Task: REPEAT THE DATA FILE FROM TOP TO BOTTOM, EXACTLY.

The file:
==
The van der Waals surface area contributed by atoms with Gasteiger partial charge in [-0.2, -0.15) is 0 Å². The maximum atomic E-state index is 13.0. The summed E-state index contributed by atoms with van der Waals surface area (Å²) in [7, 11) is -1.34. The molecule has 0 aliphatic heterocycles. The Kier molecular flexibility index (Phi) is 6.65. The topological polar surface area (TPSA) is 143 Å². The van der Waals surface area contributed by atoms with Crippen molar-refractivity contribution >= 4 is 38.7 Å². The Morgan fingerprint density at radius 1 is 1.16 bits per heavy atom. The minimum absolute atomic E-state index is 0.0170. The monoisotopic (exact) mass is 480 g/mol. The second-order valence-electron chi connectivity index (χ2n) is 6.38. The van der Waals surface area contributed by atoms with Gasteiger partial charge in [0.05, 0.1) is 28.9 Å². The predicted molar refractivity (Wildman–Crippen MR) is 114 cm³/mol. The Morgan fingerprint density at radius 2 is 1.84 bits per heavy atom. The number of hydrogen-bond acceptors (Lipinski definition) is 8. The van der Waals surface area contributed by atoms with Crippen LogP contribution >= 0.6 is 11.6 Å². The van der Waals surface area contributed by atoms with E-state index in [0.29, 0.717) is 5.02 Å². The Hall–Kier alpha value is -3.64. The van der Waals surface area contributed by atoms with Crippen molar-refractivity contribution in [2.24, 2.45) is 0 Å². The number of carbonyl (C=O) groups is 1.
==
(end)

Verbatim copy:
The van der Waals surface area contributed by atoms with Gasteiger partial charge in [-0.2, -0.15) is 0 Å². The maximum atomic E-state index is 13.0. The summed E-state index contributed by atoms with van der Waals surface area (Å²) in [7, 11) is -1.34. The molecule has 0 aliphatic heterocycles. The Kier molecular flexibility index (Phi) is 6.65. The topological polar surface area (TPSA) is 143 Å². The van der Waals surface area contributed by atoms with Crippen molar-refractivity contribution >= 4 is 38.7 Å². The Morgan fingerprint density at radius 1 is 1.16 bits per heavy atom. The minimum absolute atomic E-state index is 0.0170. The monoisotopic (exact) mass is 480 g/mol. The second-order valence-electron chi connectivity index (χ2n) is 6.38. The van der Waals surface area contributed by atoms with Gasteiger partial charge in [0.05, 0.1) is 28.9 Å². The predicted molar refractivity (Wildman–Crippen MR) is 114 cm³/mol. The Morgan fingerprint density at radius 2 is 1.84 bits per heavy atom. The number of hydrogen-bond acceptors (Lipinski definition) is 8. The van der Waals surface area contributed by atoms with Crippen LogP contribution >= 0.6 is 11.6 Å². The van der Waals surface area contributed by atoms with E-state index in [0.29, 0.717) is 5.02 Å². The Hall–Kier alpha value is -3.64. The van der Waals surface area contributed by atoms with Crippen molar-refractivity contribution in [2.24, 2.45) is 0 Å². The number of carbonyl (C=O) groups is 1.